We are conservation leaders, scientists and educators from 7 countries who share our skills and expertise to foster the Baird’s tapir conservation across Mesoamerica.
Christopher is currently the Manager for Central America and the Tropical Andes for Rewild, where he has worked since 2015. He received his PhD in Fisheries and Wildlife with a Certificate in Animal Studies from Michigan State University. He is a researcher and conservationist who specializes in mammal conservation, protected area site security, and indigenous peoples and conservation in Latin America. Chris’ work in Latin America seeks to engage from the local to the global and to have impact at scale. Given this, his experience has spanned from working closely with indigenous communities on indigenous-led conservation and restoration programs, to collaborating with the private sector in Latin America to develop conservation platforms, to developing government level initiatives and campaigns with government institutions at UNFCCC COP.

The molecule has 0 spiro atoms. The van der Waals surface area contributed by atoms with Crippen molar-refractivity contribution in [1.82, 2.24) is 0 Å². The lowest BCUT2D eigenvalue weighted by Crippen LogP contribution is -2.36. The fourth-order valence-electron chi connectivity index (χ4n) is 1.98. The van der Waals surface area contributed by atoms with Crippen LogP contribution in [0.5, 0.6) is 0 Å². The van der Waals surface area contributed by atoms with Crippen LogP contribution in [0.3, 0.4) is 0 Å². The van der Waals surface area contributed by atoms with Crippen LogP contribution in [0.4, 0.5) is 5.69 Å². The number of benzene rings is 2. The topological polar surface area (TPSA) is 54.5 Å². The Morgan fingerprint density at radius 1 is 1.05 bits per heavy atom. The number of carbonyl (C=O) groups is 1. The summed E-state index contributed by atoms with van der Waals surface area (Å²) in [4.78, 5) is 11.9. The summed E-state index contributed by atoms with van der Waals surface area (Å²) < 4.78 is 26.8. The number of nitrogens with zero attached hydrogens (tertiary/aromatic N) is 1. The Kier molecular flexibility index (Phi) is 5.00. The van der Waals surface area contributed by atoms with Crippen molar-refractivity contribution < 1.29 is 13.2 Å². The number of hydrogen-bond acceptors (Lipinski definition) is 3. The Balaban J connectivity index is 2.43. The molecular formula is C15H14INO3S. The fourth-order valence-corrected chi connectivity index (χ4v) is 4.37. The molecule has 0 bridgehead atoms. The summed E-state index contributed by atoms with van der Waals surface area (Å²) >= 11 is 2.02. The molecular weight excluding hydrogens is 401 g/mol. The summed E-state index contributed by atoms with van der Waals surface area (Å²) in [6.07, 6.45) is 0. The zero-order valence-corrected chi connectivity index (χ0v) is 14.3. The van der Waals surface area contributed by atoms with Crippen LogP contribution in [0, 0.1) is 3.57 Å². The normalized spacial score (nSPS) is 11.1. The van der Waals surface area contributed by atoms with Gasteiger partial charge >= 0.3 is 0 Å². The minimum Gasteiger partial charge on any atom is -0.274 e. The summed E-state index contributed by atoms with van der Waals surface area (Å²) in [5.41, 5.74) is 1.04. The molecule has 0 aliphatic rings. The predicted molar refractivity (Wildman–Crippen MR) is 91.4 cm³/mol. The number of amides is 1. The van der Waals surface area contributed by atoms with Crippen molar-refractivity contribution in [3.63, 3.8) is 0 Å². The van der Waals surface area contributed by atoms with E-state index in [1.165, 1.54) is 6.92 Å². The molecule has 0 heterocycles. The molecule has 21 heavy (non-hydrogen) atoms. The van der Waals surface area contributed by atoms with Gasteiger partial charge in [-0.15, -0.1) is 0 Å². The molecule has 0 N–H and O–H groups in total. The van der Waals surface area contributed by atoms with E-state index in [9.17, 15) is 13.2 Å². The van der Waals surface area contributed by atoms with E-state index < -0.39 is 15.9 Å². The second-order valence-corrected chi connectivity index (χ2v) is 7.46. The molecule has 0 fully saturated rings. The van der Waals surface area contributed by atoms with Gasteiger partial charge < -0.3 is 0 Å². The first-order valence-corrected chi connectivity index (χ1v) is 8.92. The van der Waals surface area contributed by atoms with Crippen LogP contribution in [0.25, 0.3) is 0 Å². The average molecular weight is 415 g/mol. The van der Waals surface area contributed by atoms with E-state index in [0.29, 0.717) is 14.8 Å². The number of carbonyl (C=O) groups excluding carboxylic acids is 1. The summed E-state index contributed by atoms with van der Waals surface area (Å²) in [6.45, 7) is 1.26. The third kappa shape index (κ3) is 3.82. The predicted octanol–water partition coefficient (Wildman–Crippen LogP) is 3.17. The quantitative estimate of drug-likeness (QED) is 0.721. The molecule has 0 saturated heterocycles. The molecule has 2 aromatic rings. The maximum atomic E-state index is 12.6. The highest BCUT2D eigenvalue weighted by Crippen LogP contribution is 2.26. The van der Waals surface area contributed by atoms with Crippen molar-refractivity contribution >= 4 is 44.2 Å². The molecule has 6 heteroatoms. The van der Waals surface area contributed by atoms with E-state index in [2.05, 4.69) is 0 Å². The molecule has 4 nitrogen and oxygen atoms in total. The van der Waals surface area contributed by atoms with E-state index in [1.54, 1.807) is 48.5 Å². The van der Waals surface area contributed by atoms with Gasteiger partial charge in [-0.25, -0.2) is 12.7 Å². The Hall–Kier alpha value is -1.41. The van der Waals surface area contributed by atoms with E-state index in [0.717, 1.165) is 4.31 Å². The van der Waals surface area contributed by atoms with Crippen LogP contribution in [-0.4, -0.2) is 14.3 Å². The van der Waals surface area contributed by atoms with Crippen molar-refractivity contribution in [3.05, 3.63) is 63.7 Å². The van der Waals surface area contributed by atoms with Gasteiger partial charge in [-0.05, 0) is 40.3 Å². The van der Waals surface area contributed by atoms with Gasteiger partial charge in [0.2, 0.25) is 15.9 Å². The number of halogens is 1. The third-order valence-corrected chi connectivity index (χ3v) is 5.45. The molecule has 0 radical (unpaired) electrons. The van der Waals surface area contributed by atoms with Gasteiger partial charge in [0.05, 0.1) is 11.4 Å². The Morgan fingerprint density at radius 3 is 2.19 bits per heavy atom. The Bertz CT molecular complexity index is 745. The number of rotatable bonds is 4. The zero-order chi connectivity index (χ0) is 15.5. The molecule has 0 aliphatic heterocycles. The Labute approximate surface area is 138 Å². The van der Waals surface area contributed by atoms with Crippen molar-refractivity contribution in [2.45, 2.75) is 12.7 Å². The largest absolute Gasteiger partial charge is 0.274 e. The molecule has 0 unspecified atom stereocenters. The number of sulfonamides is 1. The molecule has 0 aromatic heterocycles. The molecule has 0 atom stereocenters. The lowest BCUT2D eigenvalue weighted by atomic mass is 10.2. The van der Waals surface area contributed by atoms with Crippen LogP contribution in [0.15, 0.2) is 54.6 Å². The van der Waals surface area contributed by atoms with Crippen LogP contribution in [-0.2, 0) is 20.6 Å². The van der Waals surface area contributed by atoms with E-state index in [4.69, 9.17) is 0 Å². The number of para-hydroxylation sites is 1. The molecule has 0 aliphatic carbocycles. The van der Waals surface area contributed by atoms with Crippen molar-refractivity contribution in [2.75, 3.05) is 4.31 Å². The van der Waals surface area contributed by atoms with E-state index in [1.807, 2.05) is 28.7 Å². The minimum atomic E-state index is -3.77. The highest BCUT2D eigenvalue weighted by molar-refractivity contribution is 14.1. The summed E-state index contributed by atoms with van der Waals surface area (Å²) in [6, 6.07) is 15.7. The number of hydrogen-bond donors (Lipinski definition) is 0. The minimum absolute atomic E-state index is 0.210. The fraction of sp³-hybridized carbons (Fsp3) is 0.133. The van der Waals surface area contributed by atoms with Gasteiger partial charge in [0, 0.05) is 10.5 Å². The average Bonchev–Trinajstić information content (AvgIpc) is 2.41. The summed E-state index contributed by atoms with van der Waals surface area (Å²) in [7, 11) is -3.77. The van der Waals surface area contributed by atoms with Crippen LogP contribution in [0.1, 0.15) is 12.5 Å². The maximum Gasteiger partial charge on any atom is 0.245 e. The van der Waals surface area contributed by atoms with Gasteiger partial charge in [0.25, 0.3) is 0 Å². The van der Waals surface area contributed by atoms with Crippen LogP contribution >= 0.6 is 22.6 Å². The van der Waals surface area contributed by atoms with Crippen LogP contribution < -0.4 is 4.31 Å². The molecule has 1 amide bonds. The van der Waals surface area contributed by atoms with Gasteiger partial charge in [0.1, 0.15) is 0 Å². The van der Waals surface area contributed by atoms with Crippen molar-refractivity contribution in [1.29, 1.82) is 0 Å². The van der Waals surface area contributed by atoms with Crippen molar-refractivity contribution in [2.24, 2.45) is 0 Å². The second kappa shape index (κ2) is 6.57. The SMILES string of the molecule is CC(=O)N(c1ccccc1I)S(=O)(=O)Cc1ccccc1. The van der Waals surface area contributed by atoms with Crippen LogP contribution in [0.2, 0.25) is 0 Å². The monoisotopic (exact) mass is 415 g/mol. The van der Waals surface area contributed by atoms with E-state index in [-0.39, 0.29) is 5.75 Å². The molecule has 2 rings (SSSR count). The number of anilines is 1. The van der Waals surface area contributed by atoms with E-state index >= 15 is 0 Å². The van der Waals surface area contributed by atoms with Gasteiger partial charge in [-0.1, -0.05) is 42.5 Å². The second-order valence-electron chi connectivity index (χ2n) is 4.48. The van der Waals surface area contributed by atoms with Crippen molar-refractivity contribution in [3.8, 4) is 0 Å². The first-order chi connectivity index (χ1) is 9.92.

Armando Dans (Nicaragua)
Armando was born in Bluefields, east coast of Nicaragua. He has a BSc in Agroforestry engineer from the URACCAN University, and a Post-graduate diploma in International Wildlife Conservation from WildCRU, University of Oxford. He has collaborated on research projects in the South Caribbean Autonomous Region of Nicaragua with Michigan State University and Panthera. Since 2016, he is a Conservation Scientist associated with Global Wildlife Conservation working as the field coordinator of Tapir Nicaragua Project. As a conservation practitioner, he works with local indigenous and afro-descendant territories, regional authorities and local universities to execute local actions and conserve some of the last biodiversity strongholds in the country.
Juan Mendoza (Nicaragua)
Juan was born in Bluefields, South Caribbean Coast Autonomous Region in Nicaragua. He currently works as the Field Assistant on the Nicaragua Tapir Project, and he is a collaborator for conservation projects of Global Wildlife Conservation in Nicaragua. He is and Agricultural Engineer for sustainable development. He is passionate about ecology, sustainable development and rural extension for conservation, as well as improving relationships between human-nature-community. He believes that the conservation of the Baird´s tapir and its habitat is possible through environmental education, and by converting the threats of tapirs and its habitat (e.g. people, companies, communities, etc.) into partners committed to the preservation of tapirs.
Ninon Meyer (Panama)